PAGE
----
April 16 2012 by Sam Lowe
With airlines getting pricier and TSA getting fussier, going small is becoming important(er). So here are a few lesser-sized travel gadgets that we seniors could find particularly useful when it comes to finding, packing and retrieving.
Worried about the possibility of being accosted or even assaulted while walking along the streets and byways in an unfamiliar town? Buy a tiny alarm unit. They now make them so small that they can be attached to a belt, but they emit a 100-decibel shriek once the user pulls the cord. That'll scare off any mugger.
Once on the road, there's always a need for tweezers, scissors, nail clips, and other items too cumbersome to carry along. But now there are tiny tools for all that. Some fit conveniently into a back pocket or purse, and they feature tiny flashlights, digital thermometers, magnifying glasses, mirrors, whistles and compasses. Others are even smaller, about the size of a credit card so they can fit easily into a wallet. Be careful, though. A few of them contain mini-knife blades.
Going by car? GPS units are becoming smaller and more accurate. Plug one into your cigarette lighter, give it a name, and off you go. Be sure, however, to make frequent updates. These things are smart, but they can't update themselves.
Footwear is important, especially for those of us AARP-eligibles. Insoles with those rubbery bubble-wrap bumps will reduce the stress of long hikes over cobblestone streets. Some companies offer slip-ons that weigh less than four ounces, ideal for going through security checks that require shoe removals. Nylon slippers, also extremely lightweight, are great for long plane rides.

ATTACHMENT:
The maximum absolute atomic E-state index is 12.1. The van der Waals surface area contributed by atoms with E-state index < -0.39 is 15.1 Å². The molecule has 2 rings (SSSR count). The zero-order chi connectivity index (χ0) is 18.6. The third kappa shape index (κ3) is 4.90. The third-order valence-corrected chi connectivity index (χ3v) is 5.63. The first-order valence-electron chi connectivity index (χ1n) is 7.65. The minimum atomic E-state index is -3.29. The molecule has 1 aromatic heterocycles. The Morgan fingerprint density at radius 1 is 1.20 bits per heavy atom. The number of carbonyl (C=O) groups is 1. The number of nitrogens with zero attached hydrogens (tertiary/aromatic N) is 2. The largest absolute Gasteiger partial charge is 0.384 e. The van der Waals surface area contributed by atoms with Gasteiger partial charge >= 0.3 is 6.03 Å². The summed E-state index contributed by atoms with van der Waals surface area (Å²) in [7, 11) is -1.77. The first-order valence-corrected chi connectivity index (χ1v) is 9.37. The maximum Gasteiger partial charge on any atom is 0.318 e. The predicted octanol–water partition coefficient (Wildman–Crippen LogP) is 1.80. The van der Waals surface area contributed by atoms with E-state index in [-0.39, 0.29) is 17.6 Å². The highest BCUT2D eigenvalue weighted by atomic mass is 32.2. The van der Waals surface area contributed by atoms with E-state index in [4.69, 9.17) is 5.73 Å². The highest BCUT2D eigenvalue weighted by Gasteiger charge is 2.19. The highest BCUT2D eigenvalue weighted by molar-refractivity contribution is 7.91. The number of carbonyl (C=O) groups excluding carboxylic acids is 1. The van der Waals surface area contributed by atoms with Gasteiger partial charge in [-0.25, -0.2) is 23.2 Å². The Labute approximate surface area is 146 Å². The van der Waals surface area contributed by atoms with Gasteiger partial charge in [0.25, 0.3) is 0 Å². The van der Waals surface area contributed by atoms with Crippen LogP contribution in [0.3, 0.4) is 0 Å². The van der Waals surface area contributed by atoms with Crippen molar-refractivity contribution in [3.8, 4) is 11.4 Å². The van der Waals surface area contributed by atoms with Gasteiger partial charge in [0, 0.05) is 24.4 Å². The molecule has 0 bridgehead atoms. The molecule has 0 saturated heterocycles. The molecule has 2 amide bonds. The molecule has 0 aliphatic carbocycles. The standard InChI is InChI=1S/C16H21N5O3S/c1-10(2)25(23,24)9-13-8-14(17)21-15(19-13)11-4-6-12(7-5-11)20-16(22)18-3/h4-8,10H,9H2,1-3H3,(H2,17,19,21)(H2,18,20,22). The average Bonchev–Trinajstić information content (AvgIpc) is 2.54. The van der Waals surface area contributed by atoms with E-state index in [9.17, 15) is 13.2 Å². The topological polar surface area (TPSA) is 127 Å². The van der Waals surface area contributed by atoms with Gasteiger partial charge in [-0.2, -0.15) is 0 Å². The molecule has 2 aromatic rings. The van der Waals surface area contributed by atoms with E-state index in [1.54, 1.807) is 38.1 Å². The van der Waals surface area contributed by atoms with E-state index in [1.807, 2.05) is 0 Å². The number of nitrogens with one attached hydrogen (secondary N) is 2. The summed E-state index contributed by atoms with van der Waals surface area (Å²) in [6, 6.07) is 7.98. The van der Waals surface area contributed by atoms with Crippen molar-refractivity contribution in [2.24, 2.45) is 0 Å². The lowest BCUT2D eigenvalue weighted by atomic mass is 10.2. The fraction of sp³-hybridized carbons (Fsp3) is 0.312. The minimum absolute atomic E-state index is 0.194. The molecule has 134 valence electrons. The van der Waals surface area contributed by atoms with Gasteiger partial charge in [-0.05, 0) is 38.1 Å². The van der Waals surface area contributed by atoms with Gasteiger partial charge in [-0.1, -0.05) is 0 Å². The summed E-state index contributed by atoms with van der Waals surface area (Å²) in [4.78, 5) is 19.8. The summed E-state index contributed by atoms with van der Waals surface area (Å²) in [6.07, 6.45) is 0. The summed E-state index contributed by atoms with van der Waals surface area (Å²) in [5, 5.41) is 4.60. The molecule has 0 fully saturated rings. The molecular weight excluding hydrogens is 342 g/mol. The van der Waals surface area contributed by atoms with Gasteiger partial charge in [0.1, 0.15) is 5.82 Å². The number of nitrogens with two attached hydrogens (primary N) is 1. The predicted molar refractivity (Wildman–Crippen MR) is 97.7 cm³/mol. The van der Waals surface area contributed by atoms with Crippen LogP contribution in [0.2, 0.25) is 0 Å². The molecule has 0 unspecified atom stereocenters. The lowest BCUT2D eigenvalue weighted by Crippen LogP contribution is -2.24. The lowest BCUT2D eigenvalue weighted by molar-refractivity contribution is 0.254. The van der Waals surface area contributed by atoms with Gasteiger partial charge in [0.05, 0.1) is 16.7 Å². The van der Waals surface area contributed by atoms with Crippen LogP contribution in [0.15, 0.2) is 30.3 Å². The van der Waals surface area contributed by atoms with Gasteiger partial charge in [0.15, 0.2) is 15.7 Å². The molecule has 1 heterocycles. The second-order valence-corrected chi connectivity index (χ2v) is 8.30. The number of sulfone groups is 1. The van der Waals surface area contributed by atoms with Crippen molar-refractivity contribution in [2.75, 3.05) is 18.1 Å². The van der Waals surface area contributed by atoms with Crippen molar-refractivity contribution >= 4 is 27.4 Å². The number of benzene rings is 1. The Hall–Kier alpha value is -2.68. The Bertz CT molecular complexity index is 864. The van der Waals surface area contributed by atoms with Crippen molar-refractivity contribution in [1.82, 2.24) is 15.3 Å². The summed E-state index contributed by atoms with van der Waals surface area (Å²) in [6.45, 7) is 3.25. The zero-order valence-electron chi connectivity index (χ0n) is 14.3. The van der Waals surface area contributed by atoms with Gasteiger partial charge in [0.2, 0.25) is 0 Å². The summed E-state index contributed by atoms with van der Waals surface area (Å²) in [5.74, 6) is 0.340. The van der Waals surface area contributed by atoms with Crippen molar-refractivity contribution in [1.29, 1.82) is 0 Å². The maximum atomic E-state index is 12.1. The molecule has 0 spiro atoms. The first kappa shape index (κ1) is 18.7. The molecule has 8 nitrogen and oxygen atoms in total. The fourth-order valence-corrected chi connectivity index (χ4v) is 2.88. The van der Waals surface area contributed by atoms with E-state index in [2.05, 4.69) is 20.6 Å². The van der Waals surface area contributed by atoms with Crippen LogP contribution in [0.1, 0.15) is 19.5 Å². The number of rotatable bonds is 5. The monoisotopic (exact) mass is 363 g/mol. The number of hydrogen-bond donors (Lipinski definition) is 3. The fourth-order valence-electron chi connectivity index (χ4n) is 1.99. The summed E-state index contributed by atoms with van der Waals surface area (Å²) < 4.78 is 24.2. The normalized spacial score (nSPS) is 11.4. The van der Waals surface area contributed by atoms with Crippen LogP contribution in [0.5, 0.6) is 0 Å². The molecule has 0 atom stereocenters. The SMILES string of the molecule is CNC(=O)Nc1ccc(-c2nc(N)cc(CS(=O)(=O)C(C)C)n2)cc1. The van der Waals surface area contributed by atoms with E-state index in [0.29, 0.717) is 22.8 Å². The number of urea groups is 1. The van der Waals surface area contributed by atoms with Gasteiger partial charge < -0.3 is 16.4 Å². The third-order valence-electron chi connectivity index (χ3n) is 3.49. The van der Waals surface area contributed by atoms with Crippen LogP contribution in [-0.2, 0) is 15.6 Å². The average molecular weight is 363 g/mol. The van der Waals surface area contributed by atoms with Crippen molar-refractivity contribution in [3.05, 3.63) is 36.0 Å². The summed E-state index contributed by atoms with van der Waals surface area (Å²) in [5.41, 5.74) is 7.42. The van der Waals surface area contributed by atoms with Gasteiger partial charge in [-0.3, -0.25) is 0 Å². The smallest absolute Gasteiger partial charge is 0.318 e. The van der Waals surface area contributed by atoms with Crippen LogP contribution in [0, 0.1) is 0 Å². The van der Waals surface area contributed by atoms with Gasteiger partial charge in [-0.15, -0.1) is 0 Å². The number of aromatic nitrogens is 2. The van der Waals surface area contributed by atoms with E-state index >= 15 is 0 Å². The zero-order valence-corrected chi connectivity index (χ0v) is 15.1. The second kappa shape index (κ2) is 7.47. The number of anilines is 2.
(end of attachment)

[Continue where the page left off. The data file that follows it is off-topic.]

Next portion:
Unfortunately, pollution is everywhere. Fortunately, there are gadgets that help make the air breathable. One is a mask outfitted with replaceable carbon filters. Just slip it on, inhale and feel better. And don't worry about looking dorky. Your health worth much more than being fashionable. Besides, they're becoming so popular that you won't be the only one so attired. Do not, however, wear one into a bank.
I like this one: A money belt that looks like a real belt. Hand-tooled leather with fancy designs, they feature inside zippers that make it impossible for pickpockets to maneuver, once they're snugly wrapped around the waist.
Talk about going small. Now on the market are battery-powered LED lightbulbs so small they fit into an area normally reserved for credit cards in your wallet. And flashlights that are flat and less than a half-inch thick so they don't roll under the front seat of your car.
You can find most of these and many more on the Internet. Just type in "travel gadgets" and go shopping.